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Meat Puppets

Golden Lies


A band that has always been more of a popular influence than actually popular, the Meat Puppets rose from the early ‘80s desert southwest to churn out some inspired tumbleweed punk on classic albums like Up On the Sun. They had a flirtation with stardom in the mid-‘90s; a minor hit song and the distinction of having Nirvana cover them on their live acoustic album.

Fast-forward a few years and the story is much different, and darker. Only Curt Kirkwood remains from the original trio that included his brother (who has struggled with drug addiction) and Derrick Bostrom. The band’s home base is now Austin, Texas, and their new label is the imprint headed by mega platinum pop-rockers Hootie & the Blowfish, who were big Meat Puppets fans in college and presumably only too happy to help revitalize their old favorites.

The newly reconstituted band is now a quartet, with Austin musicians Kyle Ellison (guitar, vocals), Andrew Duplantis (bass, vocals) and Shandon Sahm (drums—and yes, he’s the son of famous Texas musician Doug Sahm) complementing Curt Kirkwood’s lead vocals and guitar. Despite the new blood and extra firepower, there are precious few fresh sparks of life here. It is as if the new kids are too conscious of the band’s history to push the sound envelope. One noteworthy exception is the loony rap-boogie tune, “Hercules”, which is absurd enough to be hysterical and groovy enough to qualify as a good Meat Puppets song.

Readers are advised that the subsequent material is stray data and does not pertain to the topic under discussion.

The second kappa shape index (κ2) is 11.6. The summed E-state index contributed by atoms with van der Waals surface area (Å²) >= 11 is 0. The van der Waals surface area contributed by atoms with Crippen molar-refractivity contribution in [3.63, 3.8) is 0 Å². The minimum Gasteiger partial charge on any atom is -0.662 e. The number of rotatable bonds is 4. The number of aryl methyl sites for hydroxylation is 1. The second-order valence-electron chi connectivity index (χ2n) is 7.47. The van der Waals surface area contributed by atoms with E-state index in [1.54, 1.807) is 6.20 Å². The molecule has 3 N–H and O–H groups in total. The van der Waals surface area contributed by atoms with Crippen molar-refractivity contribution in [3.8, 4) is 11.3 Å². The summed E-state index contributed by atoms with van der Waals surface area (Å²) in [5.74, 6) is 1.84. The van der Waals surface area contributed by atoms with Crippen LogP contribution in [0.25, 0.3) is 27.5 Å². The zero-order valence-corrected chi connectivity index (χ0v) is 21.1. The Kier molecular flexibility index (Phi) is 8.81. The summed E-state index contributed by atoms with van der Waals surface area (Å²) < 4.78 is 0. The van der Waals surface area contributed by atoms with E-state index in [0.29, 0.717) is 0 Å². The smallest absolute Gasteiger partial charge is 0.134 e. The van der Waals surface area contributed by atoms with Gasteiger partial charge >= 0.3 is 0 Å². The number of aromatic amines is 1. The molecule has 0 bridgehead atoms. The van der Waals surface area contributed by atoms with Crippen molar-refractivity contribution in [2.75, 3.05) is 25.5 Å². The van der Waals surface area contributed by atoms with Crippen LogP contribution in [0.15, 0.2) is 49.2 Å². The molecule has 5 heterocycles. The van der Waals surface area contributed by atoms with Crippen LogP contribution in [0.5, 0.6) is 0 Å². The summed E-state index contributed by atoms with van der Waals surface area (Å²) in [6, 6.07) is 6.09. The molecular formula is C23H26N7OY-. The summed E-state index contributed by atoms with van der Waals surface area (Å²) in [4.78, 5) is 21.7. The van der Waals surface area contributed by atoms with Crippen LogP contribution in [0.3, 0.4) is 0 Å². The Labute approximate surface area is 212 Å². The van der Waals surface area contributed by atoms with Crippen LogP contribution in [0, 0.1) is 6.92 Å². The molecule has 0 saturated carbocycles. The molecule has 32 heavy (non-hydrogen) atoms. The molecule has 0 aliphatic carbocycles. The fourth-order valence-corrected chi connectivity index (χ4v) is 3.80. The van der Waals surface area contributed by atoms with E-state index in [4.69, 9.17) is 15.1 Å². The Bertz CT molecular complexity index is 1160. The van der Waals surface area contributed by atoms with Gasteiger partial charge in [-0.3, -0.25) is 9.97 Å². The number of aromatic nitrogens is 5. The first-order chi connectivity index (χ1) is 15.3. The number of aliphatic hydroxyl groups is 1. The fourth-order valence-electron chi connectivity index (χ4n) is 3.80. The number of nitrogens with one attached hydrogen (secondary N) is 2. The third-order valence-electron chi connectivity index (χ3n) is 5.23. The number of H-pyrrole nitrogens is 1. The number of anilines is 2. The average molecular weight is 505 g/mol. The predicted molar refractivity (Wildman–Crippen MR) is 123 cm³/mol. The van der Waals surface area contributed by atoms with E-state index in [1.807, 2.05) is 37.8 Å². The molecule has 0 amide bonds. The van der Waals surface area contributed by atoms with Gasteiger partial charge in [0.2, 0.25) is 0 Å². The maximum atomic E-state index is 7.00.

Kirkwood has always had a tendency toward the oddball lyric, and he doesn’t disappoint on tunes like, “Batwing”, a song that might be about consumer culture, though even with a lyric sheet available I’m not sure what a “Blue-vine batwing cannibal” has to do with it. There’s also a song about a “Tarantula”, and the acerbic, “Armed and Stupid”.

For the most part, this is a mellow album as Meat Puppets records go, more Mirage than Monsters. Again, there is an exception—the Zappa-esque guitar freakout, “Take Off Your Clothes”. Of the softer tunes, “Endless Wave”, is the best of the bunch, and one of the best songs Kirkwood has come up with, period. An almost bouncy pop melody, the upbeat, sunny-side up delivery belies the lyric, which given his band and his brother’s history, could easily be interpreted as autobiographical: “Here’s the horns of my dilemma / What’s behind this siren’s song / Do I crawl to my own drummer / Or am I being dragged along?” The search for that answer, one could say, is the story of the Meat Puppets’ career so far.

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